A Pennsylvania state representative who died last month was reelected November 8th despite that fact. You can probably guess the representative’s party affiliation. Yes, Democrat Anthony “Tony” DeLuca, who passed away October 9th, won in a landslide, garnering over 85% of the vote. (At the time of DeLuca’s death, it was too late for officials to change the election ballots, the Pittsburgh Post-Gazette reported.)
DeLuca, Pennsylvania's longest-serving state rep, easily defeated Green Party challenger Queonia “Zarah” Livingston, who is alive. (Livingston is a far-left extremist who ran on a platform including "environmental justice," and "ending the war on drugs.”)
This is the same state that elected John Fetterman, a man who lived with/off of his parents until he was 50 and who has been afflicted with severe cognitive difficulties after suffering a stroke early in his campaign.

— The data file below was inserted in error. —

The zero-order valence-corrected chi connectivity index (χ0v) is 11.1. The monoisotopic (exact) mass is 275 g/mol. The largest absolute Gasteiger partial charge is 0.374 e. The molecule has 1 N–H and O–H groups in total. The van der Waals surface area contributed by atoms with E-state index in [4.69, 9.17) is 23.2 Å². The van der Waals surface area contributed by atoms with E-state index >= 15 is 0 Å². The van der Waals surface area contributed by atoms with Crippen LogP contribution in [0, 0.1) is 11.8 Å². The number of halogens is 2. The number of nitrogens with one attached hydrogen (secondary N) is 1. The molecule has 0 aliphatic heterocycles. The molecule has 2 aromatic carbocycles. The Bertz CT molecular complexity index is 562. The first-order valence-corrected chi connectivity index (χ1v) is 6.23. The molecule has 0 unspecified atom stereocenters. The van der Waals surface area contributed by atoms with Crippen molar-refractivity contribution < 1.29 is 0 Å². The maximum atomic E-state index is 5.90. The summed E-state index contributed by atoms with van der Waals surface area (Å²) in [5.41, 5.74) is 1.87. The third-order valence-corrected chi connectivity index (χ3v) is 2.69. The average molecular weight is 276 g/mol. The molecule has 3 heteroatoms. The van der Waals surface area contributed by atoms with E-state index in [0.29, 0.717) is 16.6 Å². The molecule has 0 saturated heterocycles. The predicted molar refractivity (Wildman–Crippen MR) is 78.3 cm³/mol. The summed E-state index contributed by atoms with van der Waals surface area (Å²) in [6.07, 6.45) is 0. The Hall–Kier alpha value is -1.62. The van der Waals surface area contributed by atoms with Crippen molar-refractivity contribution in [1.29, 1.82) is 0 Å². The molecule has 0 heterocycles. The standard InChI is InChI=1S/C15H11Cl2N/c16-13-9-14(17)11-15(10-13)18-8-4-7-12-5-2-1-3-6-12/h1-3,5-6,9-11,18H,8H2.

What does this say about Pennsylvanians? And what Democrat couldn’t win in the Quaker State? Benjamin Franklin must be rolling in his grave. Which, come to think of it, would not disqualify the former resident from winning an upcoming election there if he ran as a Democrat.
If the state were to tweak another election law or two, DeLuca and/or Franklin could serve in perpetuity!
Maybe DeLuca identifies as living—or at least “non-dead.” Maybe, like gender, existence should be considered non-binary. One could be alive, dead, something in between (that could explain Joe Biden), both, neither, or one of an infinite number of other identities.
I don’t know if DeLuca and Fetterman winning is an all-out refutation of ableism-- or an amazing example of it. In any case, it is arguably the most remarkable feat the Democrats have yet pulled off in this election cycle, and that is saying something.
DeLuca and Fetterman join a long list of old and/or cognitively impaired Democrats, including—but not limited to—Maxine Waters, Diane Feinstein, Nancy Pelosi, Chuck Schumer, Jerry Nadler, and the Big Guy himself, Joe Biden.
DeLuca’s triumph was a bit unusual in the sense that, historically we have seen dead people vote for living Democratic candidates, whereas, in this case, the candidate was deceased. Perhaps in the future we’ll have dead people voting for dead candidates. Maybe the votes will even be counted by those no longer with us. Now that’s “democracy!”